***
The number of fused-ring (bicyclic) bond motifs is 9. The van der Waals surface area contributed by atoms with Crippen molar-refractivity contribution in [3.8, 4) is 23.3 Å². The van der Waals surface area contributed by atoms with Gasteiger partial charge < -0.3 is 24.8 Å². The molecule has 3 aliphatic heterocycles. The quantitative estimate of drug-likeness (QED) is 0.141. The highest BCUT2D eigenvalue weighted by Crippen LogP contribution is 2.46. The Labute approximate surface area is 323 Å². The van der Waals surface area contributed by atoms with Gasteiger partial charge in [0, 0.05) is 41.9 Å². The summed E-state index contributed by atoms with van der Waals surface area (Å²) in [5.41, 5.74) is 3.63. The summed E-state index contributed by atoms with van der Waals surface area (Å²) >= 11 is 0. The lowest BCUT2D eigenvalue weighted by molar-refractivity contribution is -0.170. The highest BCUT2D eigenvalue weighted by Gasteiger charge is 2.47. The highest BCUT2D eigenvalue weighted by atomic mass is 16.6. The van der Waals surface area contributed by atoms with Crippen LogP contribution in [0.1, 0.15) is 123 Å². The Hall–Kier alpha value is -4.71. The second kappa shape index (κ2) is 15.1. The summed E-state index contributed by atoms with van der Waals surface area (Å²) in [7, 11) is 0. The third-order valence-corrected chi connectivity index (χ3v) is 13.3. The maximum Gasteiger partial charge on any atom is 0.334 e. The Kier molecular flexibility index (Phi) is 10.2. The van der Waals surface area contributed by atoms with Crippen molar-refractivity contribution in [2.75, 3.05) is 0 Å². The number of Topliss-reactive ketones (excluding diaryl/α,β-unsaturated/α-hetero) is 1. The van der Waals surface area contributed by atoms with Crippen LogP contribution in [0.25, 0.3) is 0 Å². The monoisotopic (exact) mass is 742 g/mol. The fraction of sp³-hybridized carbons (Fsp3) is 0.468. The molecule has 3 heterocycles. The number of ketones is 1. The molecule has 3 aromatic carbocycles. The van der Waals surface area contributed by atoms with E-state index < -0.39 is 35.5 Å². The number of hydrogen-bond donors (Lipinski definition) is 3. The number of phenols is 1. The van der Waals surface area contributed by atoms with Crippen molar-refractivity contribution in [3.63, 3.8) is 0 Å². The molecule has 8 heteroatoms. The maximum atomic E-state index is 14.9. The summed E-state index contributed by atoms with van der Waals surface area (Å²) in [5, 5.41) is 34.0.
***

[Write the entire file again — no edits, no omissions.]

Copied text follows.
The number of fused-ring (bicyclic) bond motifs is 9. The van der Waals surface area contributed by atoms with Crippen molar-refractivity contribution in [3.8, 4) is 23.3 Å². The van der Waals surface area contributed by atoms with Gasteiger partial charge < -0.3 is 24.8 Å². The molecule has 3 aliphatic heterocycles. The quantitative estimate of drug-likeness (QED) is 0.141. The highest BCUT2D eigenvalue weighted by Crippen LogP contribution is 2.46. The Labute approximate surface area is 323 Å². The van der Waals surface area contributed by atoms with Gasteiger partial charge in [0, 0.05) is 41.9 Å². The summed E-state index contributed by atoms with van der Waals surface area (Å²) in [5.41, 5.74) is 3.63. The summed E-state index contributed by atoms with van der Waals surface area (Å²) >= 11 is 0. The lowest BCUT2D eigenvalue weighted by molar-refractivity contribution is -0.170. The highest BCUT2D eigenvalue weighted by Gasteiger charge is 2.47. The highest BCUT2D eigenvalue weighted by atomic mass is 16.6. The van der Waals surface area contributed by atoms with Crippen LogP contribution in [0.1, 0.15) is 123 Å². The Hall–Kier alpha value is -4.71. The second kappa shape index (κ2) is 15.1. The summed E-state index contributed by atoms with van der Waals surface area (Å²) in [7, 11) is 0. The third-order valence-corrected chi connectivity index (χ3v) is 13.3. The maximum Gasteiger partial charge on any atom is 0.334 e. The Kier molecular flexibility index (Phi) is 10.2. The van der Waals surface area contributed by atoms with Crippen molar-refractivity contribution in [2.75, 3.05) is 0 Å². The number of Topliss-reactive ketones (excluding diaryl/α,β-unsaturated/α-hetero) is 1. The van der Waals surface area contributed by atoms with Crippen LogP contribution in [0.25, 0.3) is 0 Å². The monoisotopic (exact) mass is 742 g/mol. The fraction of sp³-hybridized carbons (Fsp3) is 0.468. The molecule has 3 heterocycles. The number of ketones is 1. The molecule has 3 aromatic carbocycles. The van der Waals surface area contributed by atoms with E-state index < -0.39 is 35.5 Å². The number of hydrogen-bond donors (Lipinski definition) is 3. The number of phenols is 1. The van der Waals surface area contributed by atoms with Crippen molar-refractivity contribution in [3.63, 3.8) is 0 Å². The molecule has 8 heteroatoms. The maximum atomic E-state index is 14.9. The summed E-state index contributed by atoms with van der Waals surface area (Å²) in [5, 5.41) is 34.0.